## Tests Used for Outcomes Evaluation in Nursing Education and Statistics to Check Reliability and Validity

Test Statistics Used for Test Reliability In Nursing Education, Raw Score for Testing the Reliability , Central Tendency, Variability of Test Statistics for Reliability Score, Range of Test Statistics for Reliability Score, Standard Deviation of Test Statistics for Reliability Score, Normal Curve of Test Statistics for Reliability Score, Standard Error of Measurement of Test Statistics for Reliability Score, Standardized Scores of Test Statistics for Reliability Score, Conducting the Item Analysis of Test Statistics for Reliability Score, Item Difficulty of Test Statistics for Reliability Score, Item Discrimination of Test Statistics for Reliability Score.

### Test Statistics Used for Test Reliability in Nursing Education

Various test statistics can be calculated, generated by test authoring software, or reported from computer scoring services. These statistics help faculty interpret test results and provide data for item revision. Test grading software typically provides students’ raw and percentage scores, individual student reports, and test statistics such as central tendencies and test reliability indices as well as item analysis data.

### Raw Score for Testing the Reliability of Test Statistics in Nursing Education

The raw score is the number of test questions answered correctly. Raw scores are the most accurate test scores but yield limited information. A frequency distribution can be used to arrange raw scores to create class intervals. If tests are scored by computer, a frequency polygon is likely. The percentage score compares the raw score with the maximum possible score.

### Central Tendency of Test Statistics for Reliability Score

Central tendency is a descriptive statistic for a set of scores. Measures of central tendency include the mean, median, and mode. The mean (or average) has the advantage of ease of calculation. The mean is calculated as the sum of all scores divided by the total number of scores.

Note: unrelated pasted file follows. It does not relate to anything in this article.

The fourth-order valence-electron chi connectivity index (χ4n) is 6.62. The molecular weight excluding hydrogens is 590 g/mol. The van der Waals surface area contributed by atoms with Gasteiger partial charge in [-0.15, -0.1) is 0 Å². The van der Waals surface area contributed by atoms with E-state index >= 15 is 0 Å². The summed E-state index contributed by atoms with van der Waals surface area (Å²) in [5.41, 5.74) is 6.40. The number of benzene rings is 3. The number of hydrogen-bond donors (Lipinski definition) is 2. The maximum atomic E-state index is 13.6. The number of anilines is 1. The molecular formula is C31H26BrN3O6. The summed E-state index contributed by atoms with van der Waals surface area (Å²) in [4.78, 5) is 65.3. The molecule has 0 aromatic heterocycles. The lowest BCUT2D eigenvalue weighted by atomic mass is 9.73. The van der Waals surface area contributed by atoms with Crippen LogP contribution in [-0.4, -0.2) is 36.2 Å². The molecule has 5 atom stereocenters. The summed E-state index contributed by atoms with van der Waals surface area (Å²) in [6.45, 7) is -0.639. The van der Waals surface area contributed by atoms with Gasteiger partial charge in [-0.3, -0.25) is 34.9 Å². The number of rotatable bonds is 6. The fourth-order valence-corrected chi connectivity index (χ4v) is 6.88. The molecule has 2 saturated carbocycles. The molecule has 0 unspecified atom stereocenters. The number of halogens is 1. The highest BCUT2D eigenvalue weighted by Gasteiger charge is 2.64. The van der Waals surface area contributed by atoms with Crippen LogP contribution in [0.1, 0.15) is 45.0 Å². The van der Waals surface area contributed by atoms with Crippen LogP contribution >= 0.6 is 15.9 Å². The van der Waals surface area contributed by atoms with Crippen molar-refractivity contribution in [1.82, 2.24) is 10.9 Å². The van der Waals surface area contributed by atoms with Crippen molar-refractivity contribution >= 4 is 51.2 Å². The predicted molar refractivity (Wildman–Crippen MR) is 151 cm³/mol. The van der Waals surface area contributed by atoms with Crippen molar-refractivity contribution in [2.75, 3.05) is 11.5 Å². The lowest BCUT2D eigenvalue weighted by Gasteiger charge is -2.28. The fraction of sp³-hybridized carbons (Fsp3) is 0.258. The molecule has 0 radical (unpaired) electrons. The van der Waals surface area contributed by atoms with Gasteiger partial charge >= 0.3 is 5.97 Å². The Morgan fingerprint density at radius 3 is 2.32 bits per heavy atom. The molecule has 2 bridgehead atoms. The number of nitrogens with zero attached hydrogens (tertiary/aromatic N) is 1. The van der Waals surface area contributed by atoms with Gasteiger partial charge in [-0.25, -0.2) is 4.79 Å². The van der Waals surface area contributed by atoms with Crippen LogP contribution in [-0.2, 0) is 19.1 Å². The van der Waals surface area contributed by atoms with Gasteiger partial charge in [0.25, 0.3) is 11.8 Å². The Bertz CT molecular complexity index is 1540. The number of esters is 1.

The median divides the scores in the middle (i.e., 50% of scores fall below the median and 50% of cores are above the median). The median is a better measure of central tendency than the mean if the scores are not normally distributed.

### Variability of Test Statistics for Reliability Score

Variability refers to the dispersion of scores and is thus a measure of group heterogeneity. Variability of scores affects other statistics. For example, low variability (homogeneity of scores) will tend to lower reliability coefficients such as the Kuder-Richardson coefficient (Lyman, 1997)

Relative grading scales are most meaningful when they are applied to a wide range of scores. Mastery tests, by design, may show little variability. As groups of students progress in a nursing program, there may be less variability in scores because of attrition of students (failure or withdrawal from the program).

### Range of Test Statistics for Variability Score

The range is the simplest measure of variability and is calculated by subtracting the lowest score from the highest score.

### Standard Deviation of Test Statistics for Reliability Score

The standard deviation (SD) of scores is the best measure of variability. Most computer scoring programs provide the SD of the scores with the results. Calculators with statistical functions can also be used to figure the SD.

For more information on formulas and methods for calculating the SD, consult a statistics text. The SD is just the average distance of scores from the mean. The SD can be used in making interpretations from the normal curve (Lyman, 1997).

### Normal Curve of Test Statistics for Reliability Score

The normal curve is a theoretical distribution of scores that is bell shaped and symmetrical. The mean, median, and mode is the same score on a normal curve. Also, for a normal curve, 68% of scores will fall within ± 1 SD of the mean and 95% of scores will fall within ± 2 SDs of the mean. This distribution may be used in assigning grades.

### Standard Error of Measurement of Test Statistics for Reliability Score

The standard error of measurement is an estimate of how much the observed score is likely to differ from the “true” score. That is, the student’s “true” score most likely lies between the observed score plus or minus the standard error. The standard error of measurement is calculated using the SD and the test reliability.